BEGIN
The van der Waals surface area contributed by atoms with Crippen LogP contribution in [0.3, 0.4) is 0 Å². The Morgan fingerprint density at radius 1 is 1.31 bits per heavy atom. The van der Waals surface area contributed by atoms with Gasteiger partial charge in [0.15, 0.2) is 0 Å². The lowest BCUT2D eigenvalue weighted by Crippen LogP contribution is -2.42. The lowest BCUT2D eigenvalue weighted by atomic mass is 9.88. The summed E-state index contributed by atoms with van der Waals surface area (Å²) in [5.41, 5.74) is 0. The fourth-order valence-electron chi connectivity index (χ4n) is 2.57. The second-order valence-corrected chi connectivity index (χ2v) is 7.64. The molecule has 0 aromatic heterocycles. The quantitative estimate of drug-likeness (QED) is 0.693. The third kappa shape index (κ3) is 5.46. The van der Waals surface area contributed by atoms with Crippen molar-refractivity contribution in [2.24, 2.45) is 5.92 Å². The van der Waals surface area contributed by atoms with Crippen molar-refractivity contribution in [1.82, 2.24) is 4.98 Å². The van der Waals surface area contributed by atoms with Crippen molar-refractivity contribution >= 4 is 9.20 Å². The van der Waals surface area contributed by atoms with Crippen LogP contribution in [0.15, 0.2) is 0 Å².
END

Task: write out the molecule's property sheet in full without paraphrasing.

The van der Waals surface area contributed by atoms with Crippen LogP contribution in [0.3, 0.4) is 0 Å². The Morgan fingerprint density at radius 1 is 1.31 bits per heavy atom. The van der Waals surface area contributed by atoms with Gasteiger partial charge in [0.15, 0.2) is 0 Å². The lowest BCUT2D eigenvalue weighted by Crippen LogP contribution is -2.42. The lowest BCUT2D eigenvalue weighted by atomic mass is 9.88. The summed E-state index contributed by atoms with van der Waals surface area (Å²) in [5.41, 5.74) is 0. The fourth-order valence-electron chi connectivity index (χ4n) is 2.57. The second-order valence-corrected chi connectivity index (χ2v) is 7.64. The molecule has 0 aromatic heterocycles. The quantitative estimate of drug-likeness (QED) is 0.693. The third kappa shape index (κ3) is 5.46. The van der Waals surface area contributed by atoms with Crippen molar-refractivity contribution in [2.24, 2.45) is 5.92 Å². The van der Waals surface area contributed by atoms with Crippen molar-refractivity contribution in [1.82, 2.24) is 4.98 Å². The van der Waals surface area contributed by atoms with Crippen molar-refractivity contribution >= 4 is 9.20 Å². The van der Waals surface area contributed by atoms with Crippen LogP contribution in [0.15, 0.2) is 0 Å².